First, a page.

Darkness always provides me with a cocoon of protection to be truly where I am.

(Note: Sometimes I have to look deeply into the darkness before sparks of light can emerge.)

 

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Life is full of cycles. As it says in both Ecclesiastes and Turn! Turn! Turn! (To Everything There Is A Season):

To everything (turn, turn, turn)
There is a season (turn, turn, turn)
And a time to every purpose, under heaven

A time to be born, a time to die
A time to plant, a time to reap
A time to kill, a time to heal
A time to laugh, a time to weep

To everything (turn, turn, turn)
There is a season (turn, turn, turn)
And a time to every purpose, under heaven

A time to build up, a time to break down
A time to dance, a time to mourn
A time to cast away stones, a time to gather stones together

To everything (turn, turn, turn)
There is a season (turn, turn, turn)
And a time to every purpose, under heaven

A time of love, a time of hate
A time of war, a time of peace
A time you may embrace, a time to refrain from embracing

To everything (turn, turn, turn)
There is a season (turn, turn, turn)
And a time to every purpose, under heaven

A time to gain, a time to lose
A time to rend, a time to sew
A time for love, a time for hate
A time for peace, I swear it’s not too late

Written by Pete Seeger • Copyright © T.R.O. Inc.
 ~ ~ ~
Today is my father’s yahrzeit, the anniversary of his death; Morry Bloomberg died 15 years ago today. I remember that time as if it is an open wound that feels like it will never heal. And yet, the good news is that it did heal. Moving forward became my reality.
 
While the loss of my father sometimes looms larger than life, the devastation is mostly held at bay. I miss him deeply, but his presence is always within arm’s reach.
 
I loved my father and all the moving parts that made him both beautiful and challenging. My father was not always good at taking care of me, but his love was profound and pure. I never ever doubted his love, only his ability to keep me safe. (BUT, that is not the story I want to share now.)
 
In the last few days, I have found myself navigating some beautiful light and profound darkness. This is what happens to me around the time of my father’s yahrzeit. This is the time when I recall the multiple dichotomies of not only my father, but of other people and other times in my life. Somehow this is one of the times of year that inner reflection is inevitable.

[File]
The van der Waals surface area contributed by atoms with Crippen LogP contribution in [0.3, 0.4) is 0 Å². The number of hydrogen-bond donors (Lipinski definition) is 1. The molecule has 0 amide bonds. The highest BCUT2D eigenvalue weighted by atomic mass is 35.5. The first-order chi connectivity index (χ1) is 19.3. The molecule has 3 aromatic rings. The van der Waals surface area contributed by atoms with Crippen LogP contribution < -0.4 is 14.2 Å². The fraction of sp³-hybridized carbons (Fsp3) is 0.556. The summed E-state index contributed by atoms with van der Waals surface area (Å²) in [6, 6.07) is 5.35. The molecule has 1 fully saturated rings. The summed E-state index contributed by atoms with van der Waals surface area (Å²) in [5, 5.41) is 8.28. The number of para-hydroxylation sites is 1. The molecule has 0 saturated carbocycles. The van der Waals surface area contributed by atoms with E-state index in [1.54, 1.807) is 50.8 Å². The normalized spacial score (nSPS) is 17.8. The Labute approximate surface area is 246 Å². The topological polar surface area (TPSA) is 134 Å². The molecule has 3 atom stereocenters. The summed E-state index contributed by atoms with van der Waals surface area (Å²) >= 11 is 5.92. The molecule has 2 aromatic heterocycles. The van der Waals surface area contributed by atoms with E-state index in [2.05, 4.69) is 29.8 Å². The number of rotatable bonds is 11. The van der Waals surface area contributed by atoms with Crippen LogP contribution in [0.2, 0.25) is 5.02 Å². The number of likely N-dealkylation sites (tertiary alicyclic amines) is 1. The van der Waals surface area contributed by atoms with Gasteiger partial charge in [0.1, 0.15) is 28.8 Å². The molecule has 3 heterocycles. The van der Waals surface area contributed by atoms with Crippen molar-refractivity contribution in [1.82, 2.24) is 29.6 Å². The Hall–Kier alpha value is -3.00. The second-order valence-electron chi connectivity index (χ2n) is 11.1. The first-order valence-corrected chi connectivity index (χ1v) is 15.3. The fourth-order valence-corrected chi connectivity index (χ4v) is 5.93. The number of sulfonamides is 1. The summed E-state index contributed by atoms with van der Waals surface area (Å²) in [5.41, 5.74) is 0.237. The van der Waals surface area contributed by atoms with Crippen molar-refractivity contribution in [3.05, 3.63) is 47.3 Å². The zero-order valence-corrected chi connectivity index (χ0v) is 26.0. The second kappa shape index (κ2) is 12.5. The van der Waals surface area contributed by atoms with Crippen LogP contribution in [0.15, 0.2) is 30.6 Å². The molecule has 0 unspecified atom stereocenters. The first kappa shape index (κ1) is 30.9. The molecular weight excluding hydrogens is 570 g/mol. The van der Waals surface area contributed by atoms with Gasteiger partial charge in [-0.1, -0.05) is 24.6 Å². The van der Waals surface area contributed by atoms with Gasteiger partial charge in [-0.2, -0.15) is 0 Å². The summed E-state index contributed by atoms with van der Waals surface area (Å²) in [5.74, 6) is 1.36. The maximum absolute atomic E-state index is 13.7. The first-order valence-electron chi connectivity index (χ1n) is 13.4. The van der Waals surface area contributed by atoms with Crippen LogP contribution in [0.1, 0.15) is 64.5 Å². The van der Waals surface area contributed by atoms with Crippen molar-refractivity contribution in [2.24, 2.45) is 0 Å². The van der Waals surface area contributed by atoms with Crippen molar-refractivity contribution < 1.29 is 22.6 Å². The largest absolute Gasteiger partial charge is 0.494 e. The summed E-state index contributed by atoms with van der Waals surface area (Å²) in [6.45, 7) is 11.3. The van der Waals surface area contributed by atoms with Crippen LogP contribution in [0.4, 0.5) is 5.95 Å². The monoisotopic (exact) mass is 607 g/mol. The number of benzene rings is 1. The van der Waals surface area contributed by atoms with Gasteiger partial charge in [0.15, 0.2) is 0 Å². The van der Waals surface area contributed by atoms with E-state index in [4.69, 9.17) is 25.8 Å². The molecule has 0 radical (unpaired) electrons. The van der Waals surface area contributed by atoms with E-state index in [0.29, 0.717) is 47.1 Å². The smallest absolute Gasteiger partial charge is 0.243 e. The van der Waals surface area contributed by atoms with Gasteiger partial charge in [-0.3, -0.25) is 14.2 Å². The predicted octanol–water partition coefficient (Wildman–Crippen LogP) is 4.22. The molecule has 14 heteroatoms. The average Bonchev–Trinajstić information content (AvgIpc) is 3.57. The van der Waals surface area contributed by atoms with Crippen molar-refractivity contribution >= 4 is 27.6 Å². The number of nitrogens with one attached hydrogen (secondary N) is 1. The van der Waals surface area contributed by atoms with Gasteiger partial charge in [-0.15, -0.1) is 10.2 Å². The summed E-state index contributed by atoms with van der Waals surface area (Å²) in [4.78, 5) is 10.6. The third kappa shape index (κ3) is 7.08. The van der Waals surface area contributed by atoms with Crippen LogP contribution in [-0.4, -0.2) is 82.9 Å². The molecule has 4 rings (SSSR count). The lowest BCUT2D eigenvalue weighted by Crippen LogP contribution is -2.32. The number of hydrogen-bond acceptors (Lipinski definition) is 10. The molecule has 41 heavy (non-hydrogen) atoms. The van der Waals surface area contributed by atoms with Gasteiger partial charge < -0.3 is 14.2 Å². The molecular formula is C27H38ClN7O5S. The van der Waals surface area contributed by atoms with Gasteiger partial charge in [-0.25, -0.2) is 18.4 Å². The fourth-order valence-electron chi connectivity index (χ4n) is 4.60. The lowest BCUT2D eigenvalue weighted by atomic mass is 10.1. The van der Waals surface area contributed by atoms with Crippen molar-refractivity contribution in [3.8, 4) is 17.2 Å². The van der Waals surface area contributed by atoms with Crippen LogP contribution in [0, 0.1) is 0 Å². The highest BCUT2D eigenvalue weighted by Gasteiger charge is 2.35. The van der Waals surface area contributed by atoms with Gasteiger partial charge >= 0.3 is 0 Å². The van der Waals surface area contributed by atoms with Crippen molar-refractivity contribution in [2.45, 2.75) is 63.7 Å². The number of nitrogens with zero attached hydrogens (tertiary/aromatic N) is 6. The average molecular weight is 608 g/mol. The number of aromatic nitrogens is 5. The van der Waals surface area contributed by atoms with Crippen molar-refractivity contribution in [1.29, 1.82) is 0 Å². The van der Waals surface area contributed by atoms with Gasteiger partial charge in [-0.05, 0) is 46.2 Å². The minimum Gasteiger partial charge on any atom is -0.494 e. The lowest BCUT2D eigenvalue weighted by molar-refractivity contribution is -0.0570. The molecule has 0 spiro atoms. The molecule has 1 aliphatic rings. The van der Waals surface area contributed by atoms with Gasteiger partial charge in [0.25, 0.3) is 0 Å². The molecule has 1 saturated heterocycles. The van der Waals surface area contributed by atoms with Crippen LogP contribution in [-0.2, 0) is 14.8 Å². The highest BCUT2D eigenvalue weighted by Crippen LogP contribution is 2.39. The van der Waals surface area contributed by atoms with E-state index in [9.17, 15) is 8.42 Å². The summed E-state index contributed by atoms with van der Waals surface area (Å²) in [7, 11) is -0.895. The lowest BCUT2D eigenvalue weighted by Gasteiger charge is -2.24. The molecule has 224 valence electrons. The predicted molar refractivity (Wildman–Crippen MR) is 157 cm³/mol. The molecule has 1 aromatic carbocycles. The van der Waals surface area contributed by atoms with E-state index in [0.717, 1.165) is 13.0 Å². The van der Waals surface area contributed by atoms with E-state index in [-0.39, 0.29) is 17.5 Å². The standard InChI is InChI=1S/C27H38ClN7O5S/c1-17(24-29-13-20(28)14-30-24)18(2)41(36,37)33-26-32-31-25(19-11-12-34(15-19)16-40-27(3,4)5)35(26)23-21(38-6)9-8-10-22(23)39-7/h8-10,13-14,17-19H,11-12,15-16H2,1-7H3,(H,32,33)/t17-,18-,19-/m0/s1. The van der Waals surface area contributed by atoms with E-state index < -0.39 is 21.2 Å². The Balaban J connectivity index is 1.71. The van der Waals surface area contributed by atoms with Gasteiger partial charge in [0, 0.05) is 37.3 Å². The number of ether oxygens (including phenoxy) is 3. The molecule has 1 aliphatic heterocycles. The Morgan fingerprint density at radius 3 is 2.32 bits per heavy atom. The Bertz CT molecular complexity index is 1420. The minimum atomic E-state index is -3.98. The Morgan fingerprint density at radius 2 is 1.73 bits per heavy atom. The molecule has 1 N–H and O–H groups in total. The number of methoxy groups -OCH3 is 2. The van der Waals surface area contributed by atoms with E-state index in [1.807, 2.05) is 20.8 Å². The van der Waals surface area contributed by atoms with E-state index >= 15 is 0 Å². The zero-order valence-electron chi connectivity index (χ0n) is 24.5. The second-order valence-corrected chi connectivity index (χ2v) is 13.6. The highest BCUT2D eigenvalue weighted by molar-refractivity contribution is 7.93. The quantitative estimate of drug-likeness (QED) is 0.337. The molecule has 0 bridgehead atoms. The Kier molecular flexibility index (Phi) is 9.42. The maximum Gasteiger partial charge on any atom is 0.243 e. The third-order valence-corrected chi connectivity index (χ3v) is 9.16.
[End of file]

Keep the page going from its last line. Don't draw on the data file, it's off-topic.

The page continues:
Very few things in life are simple. We love intensely and then we lose our hearts with deep veracity. We create beautiful masterpieces and then destroy them with a fierceness that only an artist can understand. We do our best to change the world for good and then one day our spirit needs a break; it can no longer make a difference so we give up.
 
And then we find ourselves loving again, creating again, and doing our part to change the world again. The cycle begins – again.
 
Navigating the world as I do means that I have to honor the cycles that nurture both profound light and profound dark within me. I have to do what my father would have called, “listening to the silence”. So. . .that is exactly what I do this time of year and many others too. I “listen to the silence”: I take some very deep breaths and I allow myself to reflect inward.
Ocean Sept 2014

Photo courtesy of my someone who really knows how to listen to the silence, Shay Seaborne.

My desire to listen to the silence always coincides with the anniversary of my father’s passing.
 
There is no surprise that my father used to have a loving way that  he would hold my ears and say, ‘listen to the silence’. Love and calmness would permeate my entire being in those sweet moments.
 
So, today, on my father’s yahrzeit, I am consciously taking the time to ‘listen to the silence’, to remember my father, and to honor my spirit that is craving a little more quiet in my world.